The forewoman of the jury that found former Hillary Clinton campaign lawyer Michael Sussmann not guilty of lying to the FBI spoke to media on Tuesday after the case concluded.
The comments have some legal experts raising new concerns about the jury.
What did she say?
The jury forewoman, who declined to provide her name, told media she believed the case was essentially a waste of time.
"I don’t think it should have been prosecuted," she said, the Washington Times reported. "There are bigger things that affect the nation than a possible lie to the FBI."
Confusingly, the forewoman also claimed the government "succeeded in some ways and not in others" in proving its case, although she did not elaborate on what she meant.
Considering that juries in criminal court are tasked with determining whether the government succeeded beyond a reasonable doubt in proving its case, it is unclear how the government could have both succeeded and failed to do so in the Sussmann case. Either government prosecutors met their burden of proof or they did not — there is no gray area.
"We broke it down, and it did not pan out in the government’s favor," the forewoman added. "Politics was not a factor."
What was the reaction?
Matthew Whitaker, a former federal prosecutor and acting U.S. attorney general, told Fox News on Wednesday the jury forewoman's comments demonstrate to him a case of "jury nullification."
"My biggest concern is the jury foreman came out and really gave up what the jury was discussing, which is that they thought this case should have never been brought to their attention in the first place," Whitaker explained.
"And that's a little concerning because this looks more like a jury nullification, where even though the evidence was overwhelming, even though they, the government, proved their case, that the jury just decided that this wasn't a case worth pursuing," he added. "So this case, to me, factually and legally was a slam-dunk case. But as I had said earlier, leading up to this jury verdict, this jury was going to be very difficult for Durham and his team to get a conviction."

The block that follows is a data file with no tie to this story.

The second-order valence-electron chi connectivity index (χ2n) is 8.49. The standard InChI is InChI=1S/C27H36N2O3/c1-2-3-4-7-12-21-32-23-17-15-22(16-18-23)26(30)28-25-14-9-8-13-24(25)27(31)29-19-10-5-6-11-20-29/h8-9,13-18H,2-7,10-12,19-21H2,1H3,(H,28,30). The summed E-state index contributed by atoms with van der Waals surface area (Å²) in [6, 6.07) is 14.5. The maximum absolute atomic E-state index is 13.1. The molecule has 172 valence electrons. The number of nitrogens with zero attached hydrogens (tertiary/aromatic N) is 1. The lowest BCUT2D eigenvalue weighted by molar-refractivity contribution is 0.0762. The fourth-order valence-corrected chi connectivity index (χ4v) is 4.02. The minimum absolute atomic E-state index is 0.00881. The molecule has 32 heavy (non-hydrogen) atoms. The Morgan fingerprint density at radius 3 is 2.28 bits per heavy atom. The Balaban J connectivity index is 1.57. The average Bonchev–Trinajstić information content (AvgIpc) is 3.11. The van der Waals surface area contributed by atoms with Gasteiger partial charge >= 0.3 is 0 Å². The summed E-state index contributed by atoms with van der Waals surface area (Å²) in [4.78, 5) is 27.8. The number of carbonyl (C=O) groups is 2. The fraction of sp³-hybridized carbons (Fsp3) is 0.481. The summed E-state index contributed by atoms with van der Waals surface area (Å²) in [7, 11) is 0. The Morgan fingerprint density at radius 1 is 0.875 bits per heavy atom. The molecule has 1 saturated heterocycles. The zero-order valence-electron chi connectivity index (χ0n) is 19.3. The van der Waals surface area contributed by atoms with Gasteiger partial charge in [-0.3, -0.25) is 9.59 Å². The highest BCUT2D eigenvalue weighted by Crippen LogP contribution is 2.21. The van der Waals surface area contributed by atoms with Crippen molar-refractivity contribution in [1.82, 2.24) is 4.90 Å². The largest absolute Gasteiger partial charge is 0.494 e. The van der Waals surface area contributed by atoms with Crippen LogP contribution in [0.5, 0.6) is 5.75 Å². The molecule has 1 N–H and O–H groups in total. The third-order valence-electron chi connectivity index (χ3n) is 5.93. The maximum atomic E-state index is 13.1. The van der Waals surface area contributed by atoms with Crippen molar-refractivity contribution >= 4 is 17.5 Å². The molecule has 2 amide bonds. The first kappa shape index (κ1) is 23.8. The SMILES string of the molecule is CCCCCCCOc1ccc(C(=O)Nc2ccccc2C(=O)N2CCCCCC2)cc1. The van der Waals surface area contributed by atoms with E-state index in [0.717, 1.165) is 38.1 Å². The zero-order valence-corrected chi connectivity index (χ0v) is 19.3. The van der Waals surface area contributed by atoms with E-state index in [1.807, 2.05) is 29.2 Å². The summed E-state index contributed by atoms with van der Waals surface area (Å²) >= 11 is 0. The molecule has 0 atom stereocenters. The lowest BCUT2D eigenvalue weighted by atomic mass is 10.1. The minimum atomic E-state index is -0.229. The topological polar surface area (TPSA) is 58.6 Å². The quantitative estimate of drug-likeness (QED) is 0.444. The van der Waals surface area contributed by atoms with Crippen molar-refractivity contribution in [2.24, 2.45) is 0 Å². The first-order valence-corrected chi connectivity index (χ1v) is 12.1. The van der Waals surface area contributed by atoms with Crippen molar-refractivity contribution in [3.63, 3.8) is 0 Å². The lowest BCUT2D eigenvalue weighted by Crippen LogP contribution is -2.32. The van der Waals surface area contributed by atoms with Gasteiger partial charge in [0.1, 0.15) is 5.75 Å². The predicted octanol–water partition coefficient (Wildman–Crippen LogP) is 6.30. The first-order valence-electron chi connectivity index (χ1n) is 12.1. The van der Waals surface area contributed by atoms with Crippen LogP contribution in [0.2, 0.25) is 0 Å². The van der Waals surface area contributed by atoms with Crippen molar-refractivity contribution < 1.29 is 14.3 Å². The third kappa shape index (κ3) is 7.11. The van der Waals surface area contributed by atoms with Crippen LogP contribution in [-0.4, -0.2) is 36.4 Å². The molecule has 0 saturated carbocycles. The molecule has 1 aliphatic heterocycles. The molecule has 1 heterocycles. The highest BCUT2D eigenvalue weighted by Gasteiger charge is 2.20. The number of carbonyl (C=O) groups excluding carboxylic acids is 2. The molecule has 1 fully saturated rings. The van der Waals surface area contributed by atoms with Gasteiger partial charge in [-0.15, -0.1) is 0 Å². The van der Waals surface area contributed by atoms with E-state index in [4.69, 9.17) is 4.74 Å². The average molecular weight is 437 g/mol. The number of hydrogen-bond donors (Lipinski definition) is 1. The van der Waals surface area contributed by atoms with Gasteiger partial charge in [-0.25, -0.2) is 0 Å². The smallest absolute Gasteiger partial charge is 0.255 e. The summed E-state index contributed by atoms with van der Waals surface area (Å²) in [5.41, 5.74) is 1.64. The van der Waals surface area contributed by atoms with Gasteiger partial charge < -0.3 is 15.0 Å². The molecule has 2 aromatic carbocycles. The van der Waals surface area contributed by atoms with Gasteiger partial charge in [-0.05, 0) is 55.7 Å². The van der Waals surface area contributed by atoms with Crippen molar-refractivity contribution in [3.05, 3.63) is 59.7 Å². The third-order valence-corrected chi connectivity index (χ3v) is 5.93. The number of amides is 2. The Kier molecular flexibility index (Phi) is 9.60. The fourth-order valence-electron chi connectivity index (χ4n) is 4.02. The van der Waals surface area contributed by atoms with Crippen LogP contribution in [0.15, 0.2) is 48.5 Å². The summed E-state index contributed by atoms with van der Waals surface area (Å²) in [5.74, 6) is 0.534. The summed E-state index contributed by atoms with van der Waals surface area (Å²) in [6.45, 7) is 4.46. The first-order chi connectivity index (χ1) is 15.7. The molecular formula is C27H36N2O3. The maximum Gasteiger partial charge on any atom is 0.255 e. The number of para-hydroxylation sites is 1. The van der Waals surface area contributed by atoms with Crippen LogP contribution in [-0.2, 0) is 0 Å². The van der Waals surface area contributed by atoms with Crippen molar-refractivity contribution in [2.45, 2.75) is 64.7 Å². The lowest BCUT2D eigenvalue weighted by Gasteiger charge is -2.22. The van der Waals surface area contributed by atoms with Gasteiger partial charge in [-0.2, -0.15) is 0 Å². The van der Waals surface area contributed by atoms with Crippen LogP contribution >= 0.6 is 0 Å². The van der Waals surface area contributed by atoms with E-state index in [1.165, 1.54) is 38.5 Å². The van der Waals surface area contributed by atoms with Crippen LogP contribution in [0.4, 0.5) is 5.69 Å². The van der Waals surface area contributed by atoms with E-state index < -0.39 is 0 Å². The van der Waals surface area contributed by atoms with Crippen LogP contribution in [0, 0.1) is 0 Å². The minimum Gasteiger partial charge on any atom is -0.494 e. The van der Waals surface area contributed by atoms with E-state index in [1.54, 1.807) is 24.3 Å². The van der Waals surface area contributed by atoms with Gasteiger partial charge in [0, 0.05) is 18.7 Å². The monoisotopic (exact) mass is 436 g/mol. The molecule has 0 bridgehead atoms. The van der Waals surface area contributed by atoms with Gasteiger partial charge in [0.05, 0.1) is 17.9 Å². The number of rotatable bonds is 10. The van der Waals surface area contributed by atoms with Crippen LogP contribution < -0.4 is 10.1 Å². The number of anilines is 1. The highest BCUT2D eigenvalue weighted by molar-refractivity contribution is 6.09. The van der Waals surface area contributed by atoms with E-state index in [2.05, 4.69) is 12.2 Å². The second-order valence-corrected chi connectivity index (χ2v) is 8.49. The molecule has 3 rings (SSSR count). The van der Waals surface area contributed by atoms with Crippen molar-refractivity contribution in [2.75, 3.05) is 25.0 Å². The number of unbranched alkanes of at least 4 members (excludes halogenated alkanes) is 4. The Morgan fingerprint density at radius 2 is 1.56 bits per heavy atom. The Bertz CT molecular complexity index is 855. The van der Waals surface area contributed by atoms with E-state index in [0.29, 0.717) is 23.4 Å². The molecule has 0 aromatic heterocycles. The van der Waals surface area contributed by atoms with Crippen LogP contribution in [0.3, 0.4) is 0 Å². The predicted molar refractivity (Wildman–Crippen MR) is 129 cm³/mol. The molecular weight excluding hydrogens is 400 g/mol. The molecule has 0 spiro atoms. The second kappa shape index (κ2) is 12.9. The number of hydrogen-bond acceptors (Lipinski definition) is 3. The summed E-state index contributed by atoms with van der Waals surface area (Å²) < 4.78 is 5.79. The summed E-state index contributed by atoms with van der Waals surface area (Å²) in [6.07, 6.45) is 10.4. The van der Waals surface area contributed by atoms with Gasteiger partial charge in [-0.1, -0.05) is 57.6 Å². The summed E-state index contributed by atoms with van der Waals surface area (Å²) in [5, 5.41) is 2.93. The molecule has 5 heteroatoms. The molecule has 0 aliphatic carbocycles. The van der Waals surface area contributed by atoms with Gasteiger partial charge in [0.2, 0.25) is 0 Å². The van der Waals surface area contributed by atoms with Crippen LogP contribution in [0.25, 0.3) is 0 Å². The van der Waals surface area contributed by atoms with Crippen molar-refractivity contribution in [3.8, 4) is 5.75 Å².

Meanwhile, constitutional lawyer Jonathan Turley described the forewoman's comment as "the type of statement that would have drawn a likely challenge from prosecutors during voir dire."
"Telling a lie to the FBI was the entire basis for the prosecution. It was the jury's job to determine the fact of such a lie and its materiality," Turley added. "Of course, this statement can be a simple criticism of the underlying charge without admitting to bias in weighing the elements. Yet it would have prompted a challenge in the courtroom if expressed during jury selection."
Last week, Turley expressed concern over the partiality of the jury.
"[Sussmann] is facing a jury that has three Clinton donors, an AOC donor, and a woman whose daughter is on the same sports team with Sussmann’s daughter. With the exception of randomly selecting people out of the DNC headquarters, you could not come up with a worse jury," he said.